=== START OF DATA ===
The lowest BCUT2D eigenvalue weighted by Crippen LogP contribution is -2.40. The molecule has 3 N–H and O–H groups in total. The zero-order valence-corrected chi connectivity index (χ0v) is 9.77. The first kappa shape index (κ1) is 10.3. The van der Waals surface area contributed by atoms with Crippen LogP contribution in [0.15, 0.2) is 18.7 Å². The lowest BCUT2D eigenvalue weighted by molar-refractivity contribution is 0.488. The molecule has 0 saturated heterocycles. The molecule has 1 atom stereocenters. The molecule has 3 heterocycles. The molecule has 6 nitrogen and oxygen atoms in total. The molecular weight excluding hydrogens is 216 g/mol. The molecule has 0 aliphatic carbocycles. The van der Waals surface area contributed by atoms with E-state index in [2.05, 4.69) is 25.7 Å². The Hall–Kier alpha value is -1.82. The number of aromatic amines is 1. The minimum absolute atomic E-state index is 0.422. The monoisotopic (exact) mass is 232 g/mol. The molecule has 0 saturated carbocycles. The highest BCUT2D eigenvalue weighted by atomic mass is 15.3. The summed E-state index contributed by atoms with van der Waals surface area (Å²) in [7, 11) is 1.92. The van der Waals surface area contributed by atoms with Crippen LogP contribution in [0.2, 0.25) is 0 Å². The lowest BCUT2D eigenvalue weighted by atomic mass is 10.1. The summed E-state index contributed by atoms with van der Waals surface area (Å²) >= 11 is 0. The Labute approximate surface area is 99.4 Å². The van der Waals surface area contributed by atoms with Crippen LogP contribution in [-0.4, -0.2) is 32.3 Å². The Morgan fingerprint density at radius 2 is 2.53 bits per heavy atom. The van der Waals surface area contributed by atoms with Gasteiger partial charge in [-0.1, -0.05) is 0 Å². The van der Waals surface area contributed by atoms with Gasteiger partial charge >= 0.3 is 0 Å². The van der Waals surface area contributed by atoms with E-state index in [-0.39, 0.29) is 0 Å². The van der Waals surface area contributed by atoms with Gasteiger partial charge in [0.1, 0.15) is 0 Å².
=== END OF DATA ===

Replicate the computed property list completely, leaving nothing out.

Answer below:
The lowest BCUT2D eigenvalue weighted by Crippen LogP contribution is -2.40. The molecule has 3 N–H and O–H groups in total. The zero-order valence-corrected chi connectivity index (χ0v) is 9.77. The first kappa shape index (κ1) is 10.3. The van der Waals surface area contributed by atoms with Crippen LogP contribution in [0.15, 0.2) is 18.7 Å². The lowest BCUT2D eigenvalue weighted by molar-refractivity contribution is 0.488. The molecule has 0 saturated heterocycles. The molecule has 1 atom stereocenters. The molecule has 3 heterocycles. The molecule has 6 nitrogen and oxygen atoms in total. The molecular weight excluding hydrogens is 216 g/mol. The molecule has 0 aliphatic carbocycles. The van der Waals surface area contributed by atoms with E-state index in [2.05, 4.69) is 25.7 Å². The Hall–Kier alpha value is -1.82. The number of aromatic amines is 1. The minimum absolute atomic E-state index is 0.422. The monoisotopic (exact) mass is 232 g/mol. The molecule has 0 saturated carbocycles. The highest BCUT2D eigenvalue weighted by atomic mass is 15.3. The summed E-state index contributed by atoms with van der Waals surface area (Å²) in [7, 11) is 1.92. The van der Waals surface area contributed by atoms with Crippen LogP contribution in [0.2, 0.25) is 0 Å². The lowest BCUT2D eigenvalue weighted by atomic mass is 10.1. The summed E-state index contributed by atoms with van der Waals surface area (Å²) >= 11 is 0. The Labute approximate surface area is 99.4 Å². The van der Waals surface area contributed by atoms with Crippen LogP contribution in [-0.4, -0.2) is 32.3 Å². The Morgan fingerprint density at radius 2 is 2.53 bits per heavy atom. The van der Waals surface area contributed by atoms with Gasteiger partial charge in [-0.1, -0.05) is 0 Å². The van der Waals surface area contributed by atoms with Gasteiger partial charge >= 0.3 is 0 Å². The van der Waals surface area contributed by atoms with E-state index in [-0.39, 0.29) is 0 Å². The van der Waals surface area contributed by atoms with Gasteiger partial charge in [0.1, 0.15) is 0 Å².